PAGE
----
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A few recommended books on tarot

Once you know the basics of reading tarot cards, you might be interested in what else you can do with a deck of cards. Here are a few excellent books (also suitable for sceptics) exploring a variety of uses.

(Links to purchase these books are affiliate links.)

Mark McElroy has written outstanding and very readable books on using tarot cards. In Taking the tarot to heart: Fun & creative ways to improve your love life he shows you how to use tarot cards to help you find love, improve your relationship, and even cope with break-ups. You also get to draw up your personal romantic profile. He includes card interpretations for each card, slanted towards relationships.

McElroy's Putting the Tarot to work: Creative problem solving, effective decision making & personal career planning deals with workplace issues such as brainstorming solutions, planning presentations, preparing for employee reviews, exploring career options, and building better business relationships. He includes card interpretations that are all geared for business use.

What's in the cards for you? Test the Tarot is the third in this series and my personal favourite. If you are unsure what you want to do with tarot cards, Mark takes you through 30 days and 30 techniques ranging from making your own meaning for a card to using the cards for self-improvement, interpret your dreams, solve problems, make decisions, set goals, and write a story. You can also have fun exploring past lives and making predictions with the cards. You rate every activity on how effective it was and how likely it is that you will be using it again, and at the end of the 30 days there is a chart you can use to find out which type(s) of technique worked best for you. Each activity falls into one or more of these categories: psychological, educational, magickal, creative, planning or predictive.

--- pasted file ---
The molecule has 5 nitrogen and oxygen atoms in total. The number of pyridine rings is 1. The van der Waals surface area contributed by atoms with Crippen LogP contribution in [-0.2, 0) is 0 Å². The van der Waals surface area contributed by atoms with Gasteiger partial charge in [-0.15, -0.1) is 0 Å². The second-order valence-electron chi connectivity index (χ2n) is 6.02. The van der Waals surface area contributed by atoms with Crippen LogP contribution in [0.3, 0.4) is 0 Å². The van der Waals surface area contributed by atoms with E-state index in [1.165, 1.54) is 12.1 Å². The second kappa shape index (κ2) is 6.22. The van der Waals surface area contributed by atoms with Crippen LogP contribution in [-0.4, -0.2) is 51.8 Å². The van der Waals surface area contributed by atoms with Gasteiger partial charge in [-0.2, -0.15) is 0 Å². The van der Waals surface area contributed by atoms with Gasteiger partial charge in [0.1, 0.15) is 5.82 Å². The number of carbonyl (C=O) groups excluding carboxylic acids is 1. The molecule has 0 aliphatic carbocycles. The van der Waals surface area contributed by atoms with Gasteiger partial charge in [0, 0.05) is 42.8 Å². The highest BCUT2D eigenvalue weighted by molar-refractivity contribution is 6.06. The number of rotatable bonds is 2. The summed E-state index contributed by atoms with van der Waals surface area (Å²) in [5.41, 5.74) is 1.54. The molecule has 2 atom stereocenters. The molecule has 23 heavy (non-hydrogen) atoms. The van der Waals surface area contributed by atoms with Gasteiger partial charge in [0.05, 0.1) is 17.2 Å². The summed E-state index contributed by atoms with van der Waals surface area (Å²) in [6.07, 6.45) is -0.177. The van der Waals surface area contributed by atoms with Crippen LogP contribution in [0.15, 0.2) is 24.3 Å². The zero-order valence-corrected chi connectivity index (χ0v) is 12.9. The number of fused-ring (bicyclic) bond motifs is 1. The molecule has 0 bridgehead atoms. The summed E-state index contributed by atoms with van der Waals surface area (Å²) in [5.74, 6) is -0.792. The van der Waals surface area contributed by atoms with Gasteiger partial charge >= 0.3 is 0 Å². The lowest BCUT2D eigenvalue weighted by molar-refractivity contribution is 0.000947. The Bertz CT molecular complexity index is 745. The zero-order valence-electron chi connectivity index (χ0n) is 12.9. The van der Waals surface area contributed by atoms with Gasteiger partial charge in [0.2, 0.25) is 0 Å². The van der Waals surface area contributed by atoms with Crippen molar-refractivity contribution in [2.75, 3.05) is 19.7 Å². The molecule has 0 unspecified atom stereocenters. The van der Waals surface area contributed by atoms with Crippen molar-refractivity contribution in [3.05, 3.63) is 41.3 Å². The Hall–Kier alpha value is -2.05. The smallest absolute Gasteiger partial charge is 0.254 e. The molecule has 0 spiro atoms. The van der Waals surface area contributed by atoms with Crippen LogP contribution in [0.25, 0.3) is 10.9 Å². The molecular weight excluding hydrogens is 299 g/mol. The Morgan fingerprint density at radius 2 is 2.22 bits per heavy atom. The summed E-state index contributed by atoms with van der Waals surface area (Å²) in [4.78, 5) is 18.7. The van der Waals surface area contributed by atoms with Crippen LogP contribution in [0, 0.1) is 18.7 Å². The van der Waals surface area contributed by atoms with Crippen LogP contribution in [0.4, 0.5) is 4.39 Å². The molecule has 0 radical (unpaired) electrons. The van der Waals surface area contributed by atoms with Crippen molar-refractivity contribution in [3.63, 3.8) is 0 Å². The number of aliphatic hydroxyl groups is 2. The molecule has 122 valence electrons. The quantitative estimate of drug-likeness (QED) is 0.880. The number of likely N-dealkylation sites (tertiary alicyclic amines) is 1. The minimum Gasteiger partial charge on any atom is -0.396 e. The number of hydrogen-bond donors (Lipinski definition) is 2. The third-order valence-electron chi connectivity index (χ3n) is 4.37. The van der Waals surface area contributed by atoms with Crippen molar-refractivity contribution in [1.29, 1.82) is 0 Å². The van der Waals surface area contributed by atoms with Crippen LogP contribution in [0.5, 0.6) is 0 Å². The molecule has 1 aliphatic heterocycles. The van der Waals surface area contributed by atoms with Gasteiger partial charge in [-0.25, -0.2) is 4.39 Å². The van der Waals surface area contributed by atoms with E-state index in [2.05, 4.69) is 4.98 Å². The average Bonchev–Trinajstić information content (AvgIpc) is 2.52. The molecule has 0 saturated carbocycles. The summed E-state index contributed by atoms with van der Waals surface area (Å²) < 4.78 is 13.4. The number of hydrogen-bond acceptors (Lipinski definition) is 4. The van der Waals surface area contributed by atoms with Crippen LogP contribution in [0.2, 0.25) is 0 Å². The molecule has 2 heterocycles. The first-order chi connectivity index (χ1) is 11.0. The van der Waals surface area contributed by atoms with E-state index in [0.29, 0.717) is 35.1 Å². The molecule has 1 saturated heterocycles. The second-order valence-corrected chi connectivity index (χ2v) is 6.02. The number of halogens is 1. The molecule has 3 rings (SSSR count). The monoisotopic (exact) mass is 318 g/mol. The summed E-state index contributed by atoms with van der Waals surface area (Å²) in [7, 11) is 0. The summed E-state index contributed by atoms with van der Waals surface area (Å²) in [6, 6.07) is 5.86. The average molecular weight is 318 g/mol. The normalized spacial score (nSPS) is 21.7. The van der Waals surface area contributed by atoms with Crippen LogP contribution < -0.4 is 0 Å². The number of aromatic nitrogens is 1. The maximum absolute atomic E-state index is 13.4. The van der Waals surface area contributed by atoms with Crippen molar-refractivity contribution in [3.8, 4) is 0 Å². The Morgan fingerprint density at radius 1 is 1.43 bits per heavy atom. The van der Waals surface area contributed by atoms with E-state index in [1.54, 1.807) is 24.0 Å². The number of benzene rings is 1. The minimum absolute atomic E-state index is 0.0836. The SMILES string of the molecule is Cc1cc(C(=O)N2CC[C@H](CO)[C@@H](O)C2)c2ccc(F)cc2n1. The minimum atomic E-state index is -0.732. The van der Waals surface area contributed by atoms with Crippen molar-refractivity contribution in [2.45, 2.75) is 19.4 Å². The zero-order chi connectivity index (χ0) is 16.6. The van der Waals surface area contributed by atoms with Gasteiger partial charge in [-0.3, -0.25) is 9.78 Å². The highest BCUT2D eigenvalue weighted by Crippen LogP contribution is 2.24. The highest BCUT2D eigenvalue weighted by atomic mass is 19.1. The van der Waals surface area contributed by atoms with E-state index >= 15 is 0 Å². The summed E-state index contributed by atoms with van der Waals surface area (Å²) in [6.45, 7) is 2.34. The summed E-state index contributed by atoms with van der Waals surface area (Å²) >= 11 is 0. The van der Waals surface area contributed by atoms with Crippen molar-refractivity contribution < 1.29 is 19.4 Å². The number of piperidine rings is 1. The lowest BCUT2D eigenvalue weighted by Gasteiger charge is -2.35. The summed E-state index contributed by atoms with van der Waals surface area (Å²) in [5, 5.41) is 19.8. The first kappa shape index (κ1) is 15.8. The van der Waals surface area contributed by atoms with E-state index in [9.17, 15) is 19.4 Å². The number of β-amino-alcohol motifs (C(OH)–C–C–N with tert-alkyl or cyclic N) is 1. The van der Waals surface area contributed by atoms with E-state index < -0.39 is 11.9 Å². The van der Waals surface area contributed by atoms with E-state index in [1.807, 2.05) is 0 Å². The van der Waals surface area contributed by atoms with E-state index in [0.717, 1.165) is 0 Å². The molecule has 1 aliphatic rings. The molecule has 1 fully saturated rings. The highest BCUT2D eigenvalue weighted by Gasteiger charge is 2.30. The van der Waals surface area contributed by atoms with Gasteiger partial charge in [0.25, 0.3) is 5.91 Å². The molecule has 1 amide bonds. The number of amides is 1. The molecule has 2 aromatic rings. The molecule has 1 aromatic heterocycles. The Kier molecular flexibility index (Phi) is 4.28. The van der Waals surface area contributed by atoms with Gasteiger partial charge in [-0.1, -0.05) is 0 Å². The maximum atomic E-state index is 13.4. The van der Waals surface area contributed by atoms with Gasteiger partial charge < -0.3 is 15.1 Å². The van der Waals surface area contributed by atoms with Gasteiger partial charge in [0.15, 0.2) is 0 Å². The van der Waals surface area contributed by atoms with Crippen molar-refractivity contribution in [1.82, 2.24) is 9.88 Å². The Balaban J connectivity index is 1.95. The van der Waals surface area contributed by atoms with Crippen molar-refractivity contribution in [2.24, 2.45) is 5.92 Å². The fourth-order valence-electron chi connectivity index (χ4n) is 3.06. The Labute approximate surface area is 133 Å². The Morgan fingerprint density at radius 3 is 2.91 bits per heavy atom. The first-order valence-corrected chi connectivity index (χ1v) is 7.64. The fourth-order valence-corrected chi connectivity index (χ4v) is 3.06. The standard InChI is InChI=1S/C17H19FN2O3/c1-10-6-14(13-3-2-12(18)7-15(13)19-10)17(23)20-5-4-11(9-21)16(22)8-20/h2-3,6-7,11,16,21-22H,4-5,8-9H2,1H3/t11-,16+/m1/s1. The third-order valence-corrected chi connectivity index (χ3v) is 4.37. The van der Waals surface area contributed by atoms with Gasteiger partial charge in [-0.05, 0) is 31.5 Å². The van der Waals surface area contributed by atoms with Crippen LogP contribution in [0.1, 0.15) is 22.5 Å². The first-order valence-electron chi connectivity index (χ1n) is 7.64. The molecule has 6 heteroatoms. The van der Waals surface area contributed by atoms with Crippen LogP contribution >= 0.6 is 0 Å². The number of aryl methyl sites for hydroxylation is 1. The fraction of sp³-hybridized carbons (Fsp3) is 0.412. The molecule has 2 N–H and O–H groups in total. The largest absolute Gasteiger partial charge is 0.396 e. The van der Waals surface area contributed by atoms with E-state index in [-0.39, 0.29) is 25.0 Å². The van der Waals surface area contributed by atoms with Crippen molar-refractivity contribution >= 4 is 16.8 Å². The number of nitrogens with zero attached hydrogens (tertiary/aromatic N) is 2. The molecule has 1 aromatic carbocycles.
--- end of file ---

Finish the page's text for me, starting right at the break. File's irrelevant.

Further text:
Nina Lee Braden's Tarot for self discovery has around 50 exercises with tarot cards ranging from light-hearted (Happy Feet, My Tarot Neighborhood, Synchronicity) to more in-depth (Life Purpose, I Gotta Be Me, Grief, A Spirituality of My Own, Lost in the Wasteland). There are also exercises for special occasions and situations--holidays, weddings, relationships, healing, help for the bone/soul weary, and one on procrastination.

In Tarot shadow work: Using the dark symbols to heal, Christine Jette teaches you how to use the 22 major arcana cards of tarot to bring your shadow to light--your inner conflicts, unacknowledged emotions, secret wishes, and creative urges that can have such a destructive effect on your life if they remain unacknowledged.

In Tarot journaling: Using the Celtic Cross to unveil your hidden story, Corrine Kenner demonstrates how to use the cards for journalling, starting with the basics (choosing a journal) to various ways of using the cards in your journal, and including techniques "for getting out of your own way" to transform negative energy into a positive brainstorming tool.

Another excellent book from Corrine Kenner is Tarot for writers, in which she explores how the cards can be used to create characters, settings, storylines and plots, and breaking through writer's block. She also includes descriptions of each card with prompts for a writer.

(This post first appeared on SynTAROTis.)